I argue that bioethics needs to focus less exclusively on our character as rational choice-making sentient beings, and take more into account our character and interests as living beings of the sort we are, of which our consciousness is but one aspect I propose that we adopt what I deem a biocentric ethic, centring on our nature and character as living human beings. As I develop them, the central biocentric conceptions are as follows:
A living being is best thought of not as a thing but as a living system, an ongoing life-process of a particular sort.
Our interests as living beings spring from our particular character and lie in whatever contributes to our coherent effective functioning as ongoing life processes of that character.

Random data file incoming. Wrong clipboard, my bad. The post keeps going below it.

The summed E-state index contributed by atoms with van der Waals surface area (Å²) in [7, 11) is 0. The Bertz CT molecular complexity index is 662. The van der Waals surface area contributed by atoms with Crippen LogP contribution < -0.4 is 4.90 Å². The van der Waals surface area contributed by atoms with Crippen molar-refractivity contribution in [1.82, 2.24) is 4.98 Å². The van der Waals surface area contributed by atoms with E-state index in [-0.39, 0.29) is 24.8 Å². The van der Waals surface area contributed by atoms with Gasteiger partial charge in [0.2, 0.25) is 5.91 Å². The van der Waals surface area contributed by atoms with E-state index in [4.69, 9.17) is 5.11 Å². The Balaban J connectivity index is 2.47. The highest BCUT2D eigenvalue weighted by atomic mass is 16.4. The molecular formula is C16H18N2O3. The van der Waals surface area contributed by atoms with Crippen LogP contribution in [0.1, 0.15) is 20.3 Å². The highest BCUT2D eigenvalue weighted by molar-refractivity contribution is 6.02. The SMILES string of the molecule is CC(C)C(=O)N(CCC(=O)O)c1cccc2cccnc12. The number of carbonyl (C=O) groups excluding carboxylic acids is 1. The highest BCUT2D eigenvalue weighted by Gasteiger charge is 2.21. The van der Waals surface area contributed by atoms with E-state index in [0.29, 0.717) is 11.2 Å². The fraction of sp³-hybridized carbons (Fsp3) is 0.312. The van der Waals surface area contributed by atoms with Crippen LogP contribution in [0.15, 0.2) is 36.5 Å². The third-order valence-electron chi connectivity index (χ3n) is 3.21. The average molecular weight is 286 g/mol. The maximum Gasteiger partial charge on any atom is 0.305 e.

Our interests encompass our whole being, and not just our character as sentient, conscious, rational, decision-making beings.
I argue that such conceptions can help us deal with matters of bioethical concern, including issues of euthanasia, abortion, autonomy, and perhaps genetic engineering.
Good Interest Moral Issue Environmental Ethic Moral Significance Monash Bioethic Review
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